Capitation advances in Massachusetts

Today’s Managing Health Care Cost Indicator is 1.2 million

Click image to enlarge.  Source 

Yesterday’s Boston Globe reviews the advance of capitation in Masachusetts, pointing out that 1.2 million residents are now in “cost controlled” health coverage. Strikingly, the word “capitation” appears nowhere in the story.

The initial evaluation of the largest capitation arrangement, Blue Cross Blue Shield of Massachusetts’ “Alternative Quality Contract,” showed improvement in quality measures and a net increase in cost in year one.  This is no surprise given that BCBSMA has had to induce reluctant providers to join.  Capitated Medicare Advantage plans have been in place for almost two decades, and have been successful at lowering health care resource costs while maintaining high rates of patient satisfaction.

Governor Deval Patrick has called for a transition away from fee for service payment.   It looks like this is happening even absent legislative action. Hopefully, other payers will be as diligent as BCBSMA at reporting the results of this payment reform.

2-2-12 Addendum: Nathan Punwani has pointed out that Medicare Advantage plans have not generally saved money.  I should have said that groups accepting capitation in Medicare Advantage plans have been able to save money and lower costs.  See this post for an example. 


I'm proud that my haiku was published in today's Kaiser Health News


Premium support
Sounds good to policy wonks
Until they get old
-Jeff Levin-Scherz

Here's a link to a more substantive post on cost shifting, rather than cost saving.

GAO: Diagnosis Code “Creep” Leads To Medicare Advantage Windfall

Today’s Managing Health Care Costs Indicator is $5.8 billion

Click on image to enlarge. Source

The General Accounting Office reported last week that Medicare Advantage (MA) plans, the private health plans that care for one in five Medicare beneficiaries, receive a windfall because of their effectiveness at coding member illnesses.  This is a quandary – capitation for Medicare members is only reasonable if there is careful risk adjustment. The Deficit Reduction Act of 2005 required risk adjustment to be phased in by 2010. 

Physicians in Medicare Advantage plans have a strong incentive to use coding to maximize the apparent illness of their patients.  Physicians in traditional Medicare are paid only based on services provided, so they have little incentive to aggressively code diagnoses.  As a result, the apparent severity of illness of Medicare beneficiaries who have chosen the private plans has increased dramatically faster than the severity of illness of Medicare beneficiaries on traditional Medicare.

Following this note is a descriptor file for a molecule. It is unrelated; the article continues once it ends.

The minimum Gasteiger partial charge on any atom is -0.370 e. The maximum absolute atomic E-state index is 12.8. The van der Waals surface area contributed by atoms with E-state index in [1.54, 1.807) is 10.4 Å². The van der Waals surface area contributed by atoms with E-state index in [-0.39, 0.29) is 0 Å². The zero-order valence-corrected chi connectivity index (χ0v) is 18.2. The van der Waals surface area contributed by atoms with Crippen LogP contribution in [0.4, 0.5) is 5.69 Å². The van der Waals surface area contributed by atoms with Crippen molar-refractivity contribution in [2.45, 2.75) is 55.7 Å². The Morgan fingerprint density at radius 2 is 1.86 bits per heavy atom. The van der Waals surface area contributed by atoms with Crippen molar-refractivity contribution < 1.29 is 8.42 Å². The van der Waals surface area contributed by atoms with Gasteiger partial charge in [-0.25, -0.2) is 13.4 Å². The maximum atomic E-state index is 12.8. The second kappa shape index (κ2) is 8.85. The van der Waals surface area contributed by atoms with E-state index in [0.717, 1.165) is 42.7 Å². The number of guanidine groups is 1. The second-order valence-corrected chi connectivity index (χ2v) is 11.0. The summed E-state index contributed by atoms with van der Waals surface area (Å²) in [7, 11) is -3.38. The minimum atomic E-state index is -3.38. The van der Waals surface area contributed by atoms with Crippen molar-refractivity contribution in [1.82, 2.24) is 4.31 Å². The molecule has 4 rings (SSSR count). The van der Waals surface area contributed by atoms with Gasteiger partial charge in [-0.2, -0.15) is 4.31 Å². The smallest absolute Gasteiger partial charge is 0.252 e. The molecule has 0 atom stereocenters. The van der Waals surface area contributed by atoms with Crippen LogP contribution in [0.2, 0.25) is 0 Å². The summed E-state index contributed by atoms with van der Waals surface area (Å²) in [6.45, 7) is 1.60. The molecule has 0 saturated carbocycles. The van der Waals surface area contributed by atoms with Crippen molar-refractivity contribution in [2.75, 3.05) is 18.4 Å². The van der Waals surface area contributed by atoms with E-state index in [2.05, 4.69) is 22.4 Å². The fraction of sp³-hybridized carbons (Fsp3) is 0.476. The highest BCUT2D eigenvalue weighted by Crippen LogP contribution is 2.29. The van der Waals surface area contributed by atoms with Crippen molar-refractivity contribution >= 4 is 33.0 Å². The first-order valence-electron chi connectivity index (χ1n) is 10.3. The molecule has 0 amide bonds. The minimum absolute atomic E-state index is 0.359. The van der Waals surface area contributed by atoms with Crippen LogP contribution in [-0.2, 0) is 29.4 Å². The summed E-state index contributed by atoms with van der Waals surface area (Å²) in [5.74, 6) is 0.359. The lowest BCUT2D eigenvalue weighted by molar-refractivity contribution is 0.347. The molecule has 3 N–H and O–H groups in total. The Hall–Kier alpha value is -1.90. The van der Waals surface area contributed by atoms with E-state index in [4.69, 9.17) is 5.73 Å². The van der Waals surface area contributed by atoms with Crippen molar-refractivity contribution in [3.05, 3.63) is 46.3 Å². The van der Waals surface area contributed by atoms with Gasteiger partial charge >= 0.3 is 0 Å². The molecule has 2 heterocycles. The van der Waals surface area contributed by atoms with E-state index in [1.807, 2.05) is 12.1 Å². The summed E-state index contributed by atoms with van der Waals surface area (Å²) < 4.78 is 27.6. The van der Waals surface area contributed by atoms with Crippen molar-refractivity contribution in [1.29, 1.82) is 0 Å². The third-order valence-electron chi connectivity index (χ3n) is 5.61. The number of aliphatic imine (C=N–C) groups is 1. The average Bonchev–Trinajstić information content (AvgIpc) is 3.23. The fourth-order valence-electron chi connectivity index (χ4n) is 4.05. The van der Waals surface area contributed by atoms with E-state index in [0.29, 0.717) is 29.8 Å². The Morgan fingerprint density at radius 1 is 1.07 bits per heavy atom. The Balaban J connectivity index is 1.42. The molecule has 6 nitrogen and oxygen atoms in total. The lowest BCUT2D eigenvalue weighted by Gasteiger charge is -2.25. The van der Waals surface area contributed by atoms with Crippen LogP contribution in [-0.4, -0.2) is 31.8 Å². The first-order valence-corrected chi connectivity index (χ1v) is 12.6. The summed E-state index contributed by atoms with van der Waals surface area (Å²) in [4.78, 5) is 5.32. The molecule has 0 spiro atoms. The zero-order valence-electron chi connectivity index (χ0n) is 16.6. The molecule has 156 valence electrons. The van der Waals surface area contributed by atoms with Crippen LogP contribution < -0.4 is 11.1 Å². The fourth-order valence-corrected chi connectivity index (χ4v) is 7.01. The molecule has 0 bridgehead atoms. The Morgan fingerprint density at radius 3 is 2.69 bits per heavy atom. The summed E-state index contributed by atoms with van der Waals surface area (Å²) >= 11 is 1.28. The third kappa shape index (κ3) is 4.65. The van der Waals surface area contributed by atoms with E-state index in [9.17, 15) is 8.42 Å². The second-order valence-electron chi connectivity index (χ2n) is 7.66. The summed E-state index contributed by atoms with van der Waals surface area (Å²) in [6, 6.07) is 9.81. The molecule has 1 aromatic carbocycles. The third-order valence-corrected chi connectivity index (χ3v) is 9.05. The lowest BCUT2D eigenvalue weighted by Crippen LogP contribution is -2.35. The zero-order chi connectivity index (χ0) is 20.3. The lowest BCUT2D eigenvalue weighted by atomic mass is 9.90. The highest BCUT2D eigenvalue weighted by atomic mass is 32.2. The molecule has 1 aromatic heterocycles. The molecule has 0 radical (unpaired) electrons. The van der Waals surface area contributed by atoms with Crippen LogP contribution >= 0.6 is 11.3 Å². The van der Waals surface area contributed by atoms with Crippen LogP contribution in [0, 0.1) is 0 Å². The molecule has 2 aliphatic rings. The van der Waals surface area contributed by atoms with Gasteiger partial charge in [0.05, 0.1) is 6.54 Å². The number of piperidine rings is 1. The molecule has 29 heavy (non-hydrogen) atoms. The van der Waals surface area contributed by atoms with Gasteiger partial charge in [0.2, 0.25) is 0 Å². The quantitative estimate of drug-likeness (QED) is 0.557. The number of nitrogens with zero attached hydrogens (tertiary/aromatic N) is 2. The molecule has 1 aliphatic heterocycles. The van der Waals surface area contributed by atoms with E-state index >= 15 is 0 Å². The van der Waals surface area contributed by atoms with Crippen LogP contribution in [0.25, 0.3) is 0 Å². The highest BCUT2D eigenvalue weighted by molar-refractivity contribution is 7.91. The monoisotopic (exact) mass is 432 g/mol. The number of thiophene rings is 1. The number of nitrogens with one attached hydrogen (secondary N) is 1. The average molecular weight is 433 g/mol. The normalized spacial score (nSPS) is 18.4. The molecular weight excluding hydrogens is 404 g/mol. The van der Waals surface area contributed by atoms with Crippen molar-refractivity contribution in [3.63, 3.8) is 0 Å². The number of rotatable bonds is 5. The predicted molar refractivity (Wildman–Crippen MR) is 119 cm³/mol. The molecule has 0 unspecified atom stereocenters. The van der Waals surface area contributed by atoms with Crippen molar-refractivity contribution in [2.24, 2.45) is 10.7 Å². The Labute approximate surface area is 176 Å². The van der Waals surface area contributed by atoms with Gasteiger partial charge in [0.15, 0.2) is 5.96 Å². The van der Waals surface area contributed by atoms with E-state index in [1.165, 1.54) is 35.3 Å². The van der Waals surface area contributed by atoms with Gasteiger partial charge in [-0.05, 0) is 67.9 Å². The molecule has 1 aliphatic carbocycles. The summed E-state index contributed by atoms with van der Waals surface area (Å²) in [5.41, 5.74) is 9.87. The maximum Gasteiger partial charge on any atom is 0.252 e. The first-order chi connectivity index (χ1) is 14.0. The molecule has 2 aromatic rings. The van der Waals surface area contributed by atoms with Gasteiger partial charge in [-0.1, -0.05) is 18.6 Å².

It’s actually a bit worse than that. The Medicare Advantage plans put an enormous amount of energy into coaxing their participating physicians to aggressively code comorbidities during 2007-2009.  Here’s an example of how much it’s worth.  The Medicare payment goes up by 16% for diabetics, but goes up by over 50% for those who also have evidence of kidney or blood vessel involvement.   Mild diabetic kidney disease is quite common, but was rarely coded before risk adjustment.  Now, physicians participating in Medicare Advantage know that they must use the ICD9 code for diabetes with renal manifestations (250.4) at least every other year, or they will not get the maximum Medicare budget.   

Here are Medicare risk adjustment factors associated with diabetes. (See HCC_Coefficients_2009-2012)   Note that multiple comorbidities allow an additional upward adjustment, further encouraging more aggressive coding.
Click on image to enlarge.  Source 

CMS has been aware of this for some time, and as a result the agency has lowered all reimbursement to MA plans by 3.4% ($2.7 billion).  However, the GAO analysis suggests that the increased costs associated with aggressive coding are between 4.8% ($3.9 billion) and 7.1% ($5.8 billion).  

Across-the-board cuts to reimbursement to counteract differential coding aggressiveness means that all physicians associated with MA plans have to work even harder to be the most aggressive at coding complications.  If they merely code the same way as physicians participating in traditional Medicare, their reimbursement will fall each year.

The conclusion from a recent FTC analysis of gaming of risk adjustment: